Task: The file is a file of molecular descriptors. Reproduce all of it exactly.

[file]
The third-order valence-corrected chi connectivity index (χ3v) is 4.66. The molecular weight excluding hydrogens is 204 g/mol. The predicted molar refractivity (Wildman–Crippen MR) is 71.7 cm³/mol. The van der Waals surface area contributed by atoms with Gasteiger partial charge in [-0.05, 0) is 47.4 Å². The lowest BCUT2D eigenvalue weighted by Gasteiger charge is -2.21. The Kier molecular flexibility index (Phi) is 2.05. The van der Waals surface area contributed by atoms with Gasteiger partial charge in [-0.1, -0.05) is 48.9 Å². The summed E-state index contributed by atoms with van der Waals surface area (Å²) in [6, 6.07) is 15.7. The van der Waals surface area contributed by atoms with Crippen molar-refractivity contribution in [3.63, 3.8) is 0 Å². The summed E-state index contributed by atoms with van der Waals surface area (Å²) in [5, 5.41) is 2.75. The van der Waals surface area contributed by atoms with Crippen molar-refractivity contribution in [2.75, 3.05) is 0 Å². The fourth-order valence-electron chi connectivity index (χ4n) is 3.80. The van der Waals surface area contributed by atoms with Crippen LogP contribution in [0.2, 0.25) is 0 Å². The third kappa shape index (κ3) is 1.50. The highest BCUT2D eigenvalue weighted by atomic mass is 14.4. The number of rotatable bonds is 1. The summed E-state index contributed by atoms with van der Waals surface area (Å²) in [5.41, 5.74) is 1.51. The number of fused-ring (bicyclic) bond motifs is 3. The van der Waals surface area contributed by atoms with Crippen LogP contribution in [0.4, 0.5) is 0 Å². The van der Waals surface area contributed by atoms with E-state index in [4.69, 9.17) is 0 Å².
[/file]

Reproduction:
The third-order valence-corrected chi connectivity index (χ3v) is 4.66. The molecular weight excluding hydrogens is 204 g/mol. The predicted molar refractivity (Wildman–Crippen MR) is 71.7 cm³/mol. The van der Waals surface area contributed by atoms with Gasteiger partial charge in [-0.05, 0) is 47.4 Å². The lowest BCUT2D eigenvalue weighted by Gasteiger charge is -2.21. The Kier molecular flexibility index (Phi) is 2.05. The van der Waals surface area contributed by atoms with Gasteiger partial charge in [-0.1, -0.05) is 48.9 Å². The summed E-state index contributed by atoms with van der Waals surface area (Å²) in [6, 6.07) is 15.7. The van der Waals surface area contributed by atoms with Crippen molar-refractivity contribution in [3.63, 3.8) is 0 Å². The summed E-state index contributed by atoms with van der Waals surface area (Å²) in [5, 5.41) is 2.75. The van der Waals surface area contributed by atoms with Crippen molar-refractivity contribution in [2.75, 3.05) is 0 Å². The fourth-order valence-electron chi connectivity index (χ4n) is 3.80. The van der Waals surface area contributed by atoms with Crippen LogP contribution in [0.2, 0.25) is 0 Å². The third kappa shape index (κ3) is 1.50. The highest BCUT2D eigenvalue weighted by atomic mass is 14.4. The number of rotatable bonds is 1. The summed E-state index contributed by atoms with van der Waals surface area (Å²) in [5.41, 5.74) is 1.51. The number of fused-ring (bicyclic) bond motifs is 3. The van der Waals surface area contributed by atoms with Crippen LogP contribution in [0.4, 0.5) is 0 Å². The van der Waals surface area contributed by atoms with E-state index in [4.69, 9.17) is 0 Å².